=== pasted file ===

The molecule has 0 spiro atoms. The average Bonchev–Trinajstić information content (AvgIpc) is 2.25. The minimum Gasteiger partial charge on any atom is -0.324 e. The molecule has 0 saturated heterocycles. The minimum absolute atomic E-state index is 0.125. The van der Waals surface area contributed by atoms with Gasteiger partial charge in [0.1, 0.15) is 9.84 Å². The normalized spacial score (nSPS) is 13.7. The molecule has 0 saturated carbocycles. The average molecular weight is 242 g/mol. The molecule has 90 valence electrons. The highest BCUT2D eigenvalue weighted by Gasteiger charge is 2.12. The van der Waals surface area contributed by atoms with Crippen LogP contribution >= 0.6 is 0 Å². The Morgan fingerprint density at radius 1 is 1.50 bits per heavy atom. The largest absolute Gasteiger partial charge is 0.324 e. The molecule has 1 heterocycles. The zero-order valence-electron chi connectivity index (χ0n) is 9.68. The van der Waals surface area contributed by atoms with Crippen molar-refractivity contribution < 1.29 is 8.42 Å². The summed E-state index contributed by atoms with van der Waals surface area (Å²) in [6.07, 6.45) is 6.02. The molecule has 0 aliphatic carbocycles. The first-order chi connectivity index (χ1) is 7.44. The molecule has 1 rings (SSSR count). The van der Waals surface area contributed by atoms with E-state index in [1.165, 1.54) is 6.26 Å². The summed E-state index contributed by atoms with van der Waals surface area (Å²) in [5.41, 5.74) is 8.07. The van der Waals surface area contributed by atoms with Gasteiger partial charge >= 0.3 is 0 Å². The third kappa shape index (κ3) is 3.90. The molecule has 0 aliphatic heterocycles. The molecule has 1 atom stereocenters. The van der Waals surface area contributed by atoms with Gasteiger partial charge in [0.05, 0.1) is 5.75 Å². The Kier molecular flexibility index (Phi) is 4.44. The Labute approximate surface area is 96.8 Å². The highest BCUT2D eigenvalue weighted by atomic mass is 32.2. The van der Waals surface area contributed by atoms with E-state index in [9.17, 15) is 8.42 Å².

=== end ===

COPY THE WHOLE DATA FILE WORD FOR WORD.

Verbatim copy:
The molecule has 0 spiro atoms. The average Bonchev–Trinajstić information content (AvgIpc) is 2.25. The minimum Gasteiger partial charge on any atom is -0.324 e. The molecule has 0 saturated heterocycles. The minimum absolute atomic E-state index is 0.125. The van der Waals surface area contributed by atoms with Gasteiger partial charge in [0.1, 0.15) is 9.84 Å². The normalized spacial score (nSPS) is 13.7. The molecule has 0 saturated carbocycles. The average molecular weight is 242 g/mol. The molecule has 90 valence electrons. The highest BCUT2D eigenvalue weighted by Gasteiger charge is 2.12. The van der Waals surface area contributed by atoms with Crippen LogP contribution >= 0.6 is 0 Å². The Morgan fingerprint density at radius 1 is 1.50 bits per heavy atom. The largest absolute Gasteiger partial charge is 0.324 e. The molecule has 1 heterocycles. The zero-order valence-electron chi connectivity index (χ0n) is 9.68. The van der Waals surface area contributed by atoms with Crippen molar-refractivity contribution < 1.29 is 8.42 Å². The summed E-state index contributed by atoms with van der Waals surface area (Å²) in [6.07, 6.45) is 6.02. The molecule has 0 aliphatic carbocycles. The first-order chi connectivity index (χ1) is 7.44. The molecule has 1 rings (SSSR count). The van der Waals surface area contributed by atoms with E-state index in [1.165, 1.54) is 6.26 Å². The summed E-state index contributed by atoms with van der Waals surface area (Å²) in [5.41, 5.74) is 8.07. The van der Waals surface area contributed by atoms with Gasteiger partial charge >= 0.3 is 0 Å². The third kappa shape index (κ3) is 3.90. The molecule has 0 aliphatic heterocycles. The molecule has 1 atom stereocenters. The van der Waals surface area contributed by atoms with Gasteiger partial charge in [0.05, 0.1) is 5.75 Å². The Kier molecular flexibility index (Phi) is 4.44. The Labute approximate surface area is 96.8 Å². The highest BCUT2D eigenvalue weighted by atomic mass is 32.2. The van der Waals surface area contributed by atoms with E-state index in [9.17, 15) is 8.42 Å².